Is Alek Manoah slowly becoming a long-term piece or just building up his trade value?

May 12, 2024; Toronto, Ontario, CAN;  Toronto Blue Jays pitcher Alek Manoah (6) is greeted by team
May 12, 2024; Toronto, Ontario, CAN; Toronto Blue Jays pitcher Alek Manoah (6) is greeted by team / Dan Hamilton-USA TODAY Sports

While the Toronto Blue Jays as a whole are scuffling and having a hard time getting out of last place in the AL East, this season is not exactly missing positive stories to go along with all of the negatives.

Alek Manoah has to be one of the most noteworthy developments we've seen this season. The right-hander has gone from ace to minor leaguer to respectable innings eater all in the span of two years. It's still a bit too early to say that he's all the way "back", but his recent stretch has been an incredible sight.

Manoah, 26, has only made three starts in the big leagues in 2024. Across 18 innings of work, he's struck out 19 batters and walked six, currently sporting an ERA of 3.00 and an ERA+ of 131. In each of his last two starts, he's gone seven innings and hasn't allowed any (earned) runs.

Getting Manoah back into the rotation comes at a pivotal point for the Blue Jays, as the fifth spot has largely been a question mark all year so far. Yariel Rodriguez performed admirably in the spot, but he's currently on the injured list, while Bowden Francis also earned a look but seems to be best suited for a multi-inning relief role. The question is, though, is Manoah earning back his "long-term cog" label, or is he just boosting his trade value?

Is Alek Manoah a long-term piece or a trade chip?

Of course, the three-start sample is miniscule, but this is more of a hypothetical question than anything else. If Manoah is able to keep this strong stretch of play going, has he regained his status as a long-term piece on the Blue Jays, or is he simply turning himself into a more attractive trade piece?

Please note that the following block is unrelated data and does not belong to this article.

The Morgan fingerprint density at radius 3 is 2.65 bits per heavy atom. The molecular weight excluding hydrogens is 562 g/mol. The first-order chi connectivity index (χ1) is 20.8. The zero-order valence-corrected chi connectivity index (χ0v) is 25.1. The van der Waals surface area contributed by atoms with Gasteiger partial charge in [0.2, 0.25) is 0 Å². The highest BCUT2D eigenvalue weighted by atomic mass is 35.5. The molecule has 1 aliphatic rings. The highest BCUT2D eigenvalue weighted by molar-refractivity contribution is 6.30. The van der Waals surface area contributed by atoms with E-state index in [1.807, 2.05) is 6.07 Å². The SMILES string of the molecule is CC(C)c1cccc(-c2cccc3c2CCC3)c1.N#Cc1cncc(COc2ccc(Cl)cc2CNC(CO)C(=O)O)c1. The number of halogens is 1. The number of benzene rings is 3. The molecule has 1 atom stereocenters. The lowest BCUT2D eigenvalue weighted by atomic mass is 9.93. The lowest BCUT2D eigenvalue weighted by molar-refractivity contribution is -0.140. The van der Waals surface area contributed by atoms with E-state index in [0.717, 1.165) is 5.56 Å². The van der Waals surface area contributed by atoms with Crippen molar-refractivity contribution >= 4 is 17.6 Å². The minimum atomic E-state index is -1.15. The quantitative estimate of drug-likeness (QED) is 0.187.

The answer likely lies most in how the Jays do over the next month of play. If they continue their slide, an organizational shift towards selling seems likely, with the likes of Yusei Kikuchi, Danny Jansen, Yimi Garcia, Bo Bichette and Vladimir Guerrero Jr. being the players whose trade values are highest right now.

At 21-25, the Blue Jays are nowhere near where they want to be. They are currently 10.5 games out of first place in the AL East but are only 2.5 out of a Wild Card spot. Despite the fact that they're having troubles putting a win streak together, they are by no means completely out of the race.

If they stay in contention by beating teams they, well, should beat, then the conversations changes. Manoah would be heavily relied upon down the stretch, but without all of the pressure that he faced when he was the No. 1 in this rotation. It's entirely possible that what he needs most right now is to fit in line behind Kevin Gausman, Chris Bassitt, Jose Berrios and Kikuchi, rather than be expected to put the team on his back.

Should the 6-foot-6 hurler be put on the trade market, it'd be interesting to see where his value is at right now. Surely the antics from last season lowered his value significantly, but it's nothing a red-hot showing over the next month or so can't fix. If he's able to keep himself right on the mound, Manoah and his three years of team control could be worth quite a bit in trade talks.